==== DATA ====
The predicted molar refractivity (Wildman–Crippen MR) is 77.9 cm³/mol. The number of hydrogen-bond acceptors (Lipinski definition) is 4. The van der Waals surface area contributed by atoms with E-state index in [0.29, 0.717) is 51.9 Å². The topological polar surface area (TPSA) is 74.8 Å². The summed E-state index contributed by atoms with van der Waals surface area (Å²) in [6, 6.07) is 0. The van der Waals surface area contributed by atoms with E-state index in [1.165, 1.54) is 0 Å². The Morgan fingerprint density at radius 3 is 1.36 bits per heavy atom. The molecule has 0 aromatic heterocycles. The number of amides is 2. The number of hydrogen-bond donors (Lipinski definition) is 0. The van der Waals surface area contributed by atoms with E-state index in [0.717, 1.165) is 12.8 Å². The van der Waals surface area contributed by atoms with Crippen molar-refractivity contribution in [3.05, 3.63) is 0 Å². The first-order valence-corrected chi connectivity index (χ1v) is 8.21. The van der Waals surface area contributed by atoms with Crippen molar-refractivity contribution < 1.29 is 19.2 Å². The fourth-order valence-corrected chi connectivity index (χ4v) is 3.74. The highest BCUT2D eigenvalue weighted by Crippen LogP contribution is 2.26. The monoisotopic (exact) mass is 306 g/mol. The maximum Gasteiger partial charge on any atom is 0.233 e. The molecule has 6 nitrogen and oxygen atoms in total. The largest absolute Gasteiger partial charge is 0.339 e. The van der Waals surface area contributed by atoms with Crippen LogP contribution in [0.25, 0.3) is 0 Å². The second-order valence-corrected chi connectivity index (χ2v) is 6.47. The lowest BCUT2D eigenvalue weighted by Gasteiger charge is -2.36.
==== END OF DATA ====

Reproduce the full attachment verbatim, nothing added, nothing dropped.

The predicted molar refractivity (Wildman–Crippen MR) is 77.9 cm³/mol. The number of hydrogen-bond acceptors (Lipinski definition) is 4. The van der Waals surface area contributed by atoms with E-state index in [0.29, 0.717) is 51.9 Å². The topological polar surface area (TPSA) is 74.8 Å². The summed E-state index contributed by atoms with van der Waals surface area (Å²) in [6, 6.07) is 0. The van der Waals surface area contributed by atoms with E-state index in [1.165, 1.54) is 0 Å². The Morgan fingerprint density at radius 3 is 1.36 bits per heavy atom. The molecule has 0 aromatic heterocycles. The number of amides is 2. The number of hydrogen-bond donors (Lipinski definition) is 0. The van der Waals surface area contributed by atoms with E-state index in [0.717, 1.165) is 12.8 Å². The van der Waals surface area contributed by atoms with Crippen molar-refractivity contribution in [3.05, 3.63) is 0 Å². The first-order valence-corrected chi connectivity index (χ1v) is 8.21. The van der Waals surface area contributed by atoms with Crippen molar-refractivity contribution < 1.29 is 19.2 Å². The fourth-order valence-corrected chi connectivity index (χ4v) is 3.74. The highest BCUT2D eigenvalue weighted by Crippen LogP contribution is 2.26. The monoisotopic (exact) mass is 306 g/mol. The maximum Gasteiger partial charge on any atom is 0.233 e. The molecule has 6 nitrogen and oxygen atoms in total. The largest absolute Gasteiger partial charge is 0.339 e. The van der Waals surface area contributed by atoms with Crippen LogP contribution in [0.25, 0.3) is 0 Å². The second-order valence-corrected chi connectivity index (χ2v) is 6.47. The lowest BCUT2D eigenvalue weighted by Gasteiger charge is -2.36.